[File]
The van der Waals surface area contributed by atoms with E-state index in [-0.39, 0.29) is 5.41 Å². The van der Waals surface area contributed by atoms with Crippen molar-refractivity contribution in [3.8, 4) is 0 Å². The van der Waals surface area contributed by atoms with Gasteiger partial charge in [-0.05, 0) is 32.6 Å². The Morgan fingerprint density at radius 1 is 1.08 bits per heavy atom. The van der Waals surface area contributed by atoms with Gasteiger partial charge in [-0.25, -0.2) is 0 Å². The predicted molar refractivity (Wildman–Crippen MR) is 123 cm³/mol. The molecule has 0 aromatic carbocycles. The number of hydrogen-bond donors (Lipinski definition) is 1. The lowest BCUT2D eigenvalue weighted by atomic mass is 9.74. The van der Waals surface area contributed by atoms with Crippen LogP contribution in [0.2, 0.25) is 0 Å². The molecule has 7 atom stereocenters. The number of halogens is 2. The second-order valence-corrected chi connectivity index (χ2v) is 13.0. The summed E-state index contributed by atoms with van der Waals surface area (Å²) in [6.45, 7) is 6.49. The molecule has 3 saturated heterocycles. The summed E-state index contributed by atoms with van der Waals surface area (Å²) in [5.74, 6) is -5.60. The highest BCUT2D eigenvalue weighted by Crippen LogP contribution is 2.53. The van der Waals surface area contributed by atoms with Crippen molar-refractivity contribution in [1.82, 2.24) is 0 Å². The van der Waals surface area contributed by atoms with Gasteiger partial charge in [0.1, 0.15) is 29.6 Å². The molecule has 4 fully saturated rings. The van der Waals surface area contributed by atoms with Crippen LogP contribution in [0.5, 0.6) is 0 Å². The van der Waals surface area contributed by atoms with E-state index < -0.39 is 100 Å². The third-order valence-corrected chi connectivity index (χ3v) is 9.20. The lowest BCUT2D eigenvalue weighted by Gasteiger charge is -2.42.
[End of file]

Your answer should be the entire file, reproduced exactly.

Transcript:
The van der Waals surface area contributed by atoms with E-state index in [-0.39, 0.29) is 5.41 Å². The van der Waals surface area contributed by atoms with Crippen molar-refractivity contribution in [3.8, 4) is 0 Å². The van der Waals surface area contributed by atoms with Gasteiger partial charge in [-0.05, 0) is 32.6 Å². The Morgan fingerprint density at radius 1 is 1.08 bits per heavy atom. The van der Waals surface area contributed by atoms with Gasteiger partial charge in [-0.25, -0.2) is 0 Å². The predicted molar refractivity (Wildman–Crippen MR) is 123 cm³/mol. The molecule has 0 aromatic carbocycles. The number of hydrogen-bond donors (Lipinski definition) is 1. The lowest BCUT2D eigenvalue weighted by atomic mass is 9.74. The van der Waals surface area contributed by atoms with Crippen LogP contribution in [0.2, 0.25) is 0 Å². The molecule has 7 atom stereocenters. The number of halogens is 2. The second-order valence-corrected chi connectivity index (χ2v) is 13.0. The summed E-state index contributed by atoms with van der Waals surface area (Å²) in [6.45, 7) is 6.49. The molecule has 3 saturated heterocycles. The summed E-state index contributed by atoms with van der Waals surface area (Å²) in [5.74, 6) is -5.60. The highest BCUT2D eigenvalue weighted by Crippen LogP contribution is 2.53. The van der Waals surface area contributed by atoms with Crippen molar-refractivity contribution in [1.82, 2.24) is 0 Å². The van der Waals surface area contributed by atoms with Gasteiger partial charge in [0.1, 0.15) is 29.6 Å². The molecule has 4 fully saturated rings. The van der Waals surface area contributed by atoms with Crippen LogP contribution in [0.5, 0.6) is 0 Å². The van der Waals surface area contributed by atoms with E-state index < -0.39 is 100 Å². The third-order valence-corrected chi connectivity index (χ3v) is 9.20. The lowest BCUT2D eigenvalue weighted by Gasteiger charge is -2.42.